Australian of the Year 2016
Few would expect the tough-as-nails Chief of Army to be recognised internationally for his commitment to gender equality, diversity and inclusion, but then Lieutenant General David Morrison posted an official Army YouTube video ordering troops to ‘get out’ if they couldn’t accept women as equals.
The video went viral and David started a cultural shift that has changed Australia’s armed forces forever. Since then, the number of women joining the army has grown by two per cent and the culture is more accepting of racial, ethnic and sexual diversity.
In 2014, David was invited to speak at the Global Summit to End Sexual Violence in Conflict, sharing the stage with United States Secretary of State, John Kerry, and actor and activist Angelina Jolie. He argued that militaries that exclude women ‘do nothing to distinguish the soldier from the brute’.
David retired in 2015 after 36 years in the Australian Army, and four years as its chief, but he continues his commitment as a champion of human rights in his new role as Chair of the Diversity Council Australia.
David's miniature soldiers
David Morrison was given these soldiers by Michael Bryce, architect and husband of Australia’s first female governor-general, Dame Quentin Bryce.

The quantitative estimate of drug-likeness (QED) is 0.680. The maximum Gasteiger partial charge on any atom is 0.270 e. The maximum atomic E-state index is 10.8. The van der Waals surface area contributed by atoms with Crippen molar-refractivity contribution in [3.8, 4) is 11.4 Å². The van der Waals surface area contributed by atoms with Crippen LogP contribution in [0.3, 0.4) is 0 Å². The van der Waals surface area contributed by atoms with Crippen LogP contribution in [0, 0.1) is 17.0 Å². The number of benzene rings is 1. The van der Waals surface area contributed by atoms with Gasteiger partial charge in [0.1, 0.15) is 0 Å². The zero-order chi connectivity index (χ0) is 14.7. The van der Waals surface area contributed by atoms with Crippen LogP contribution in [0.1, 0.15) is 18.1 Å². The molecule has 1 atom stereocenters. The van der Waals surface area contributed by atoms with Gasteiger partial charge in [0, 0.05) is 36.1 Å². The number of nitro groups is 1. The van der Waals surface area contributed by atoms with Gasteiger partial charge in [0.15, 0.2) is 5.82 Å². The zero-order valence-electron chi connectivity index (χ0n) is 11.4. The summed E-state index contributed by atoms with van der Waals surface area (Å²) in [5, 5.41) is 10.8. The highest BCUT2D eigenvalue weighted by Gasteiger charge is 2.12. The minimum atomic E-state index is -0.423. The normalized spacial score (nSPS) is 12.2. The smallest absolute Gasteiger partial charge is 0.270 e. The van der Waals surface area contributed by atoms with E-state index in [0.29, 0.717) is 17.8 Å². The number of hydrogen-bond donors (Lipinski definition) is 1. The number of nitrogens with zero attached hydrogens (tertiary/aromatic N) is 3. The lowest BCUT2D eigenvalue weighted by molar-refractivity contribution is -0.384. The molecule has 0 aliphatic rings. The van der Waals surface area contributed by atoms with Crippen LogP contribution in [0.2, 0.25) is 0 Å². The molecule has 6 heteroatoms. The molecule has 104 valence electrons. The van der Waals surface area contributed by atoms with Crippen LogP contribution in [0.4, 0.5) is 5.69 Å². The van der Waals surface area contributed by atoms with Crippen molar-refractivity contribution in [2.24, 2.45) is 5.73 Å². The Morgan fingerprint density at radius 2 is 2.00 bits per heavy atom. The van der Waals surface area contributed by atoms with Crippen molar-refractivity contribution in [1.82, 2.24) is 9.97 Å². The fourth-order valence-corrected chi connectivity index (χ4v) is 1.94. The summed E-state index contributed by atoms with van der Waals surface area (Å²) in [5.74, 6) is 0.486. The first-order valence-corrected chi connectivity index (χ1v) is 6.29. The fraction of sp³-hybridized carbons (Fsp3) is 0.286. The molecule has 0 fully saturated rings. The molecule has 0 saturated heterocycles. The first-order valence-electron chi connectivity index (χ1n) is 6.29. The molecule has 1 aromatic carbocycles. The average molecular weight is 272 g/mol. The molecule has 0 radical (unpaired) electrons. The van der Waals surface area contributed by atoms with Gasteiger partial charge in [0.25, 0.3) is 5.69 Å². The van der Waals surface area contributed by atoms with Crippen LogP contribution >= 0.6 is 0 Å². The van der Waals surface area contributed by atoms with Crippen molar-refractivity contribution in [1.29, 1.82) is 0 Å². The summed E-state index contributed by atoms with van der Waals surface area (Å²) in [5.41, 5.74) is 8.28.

Ivan ‘Shrapnel Charlie’ Sinnaeve made nearly 55,000 such soldiers from shrapnel collected from battlefields at Ypres, Belgium. They came with a card that read: ‘The lead that once killed soldiers is now moulded into new soldiers who can travel back to their home countries to tell people never to forget what happened here in the past and to bring a message of peace.'
Michael and I were sitting in his study at Government House and I admired the soldiers and he told me the story. Several weeks later they were delivered with his compliments to my office. It was a wonderful gesture and I deeply appreciate his generosity.
Serving the nation
They speak to me of what is great about the men and women who have served in our Army for over a century, placing service before self in the nation’s name. To me, the soldiers represent the past, present and future of the Australian Army.
A positive future
The Army is an extraordinary institution and I am very proud to have stood in its ranks for over 35 years. It is becoming more diverse and inclusive and it is immeasurably more capable as a result of these cultural changes.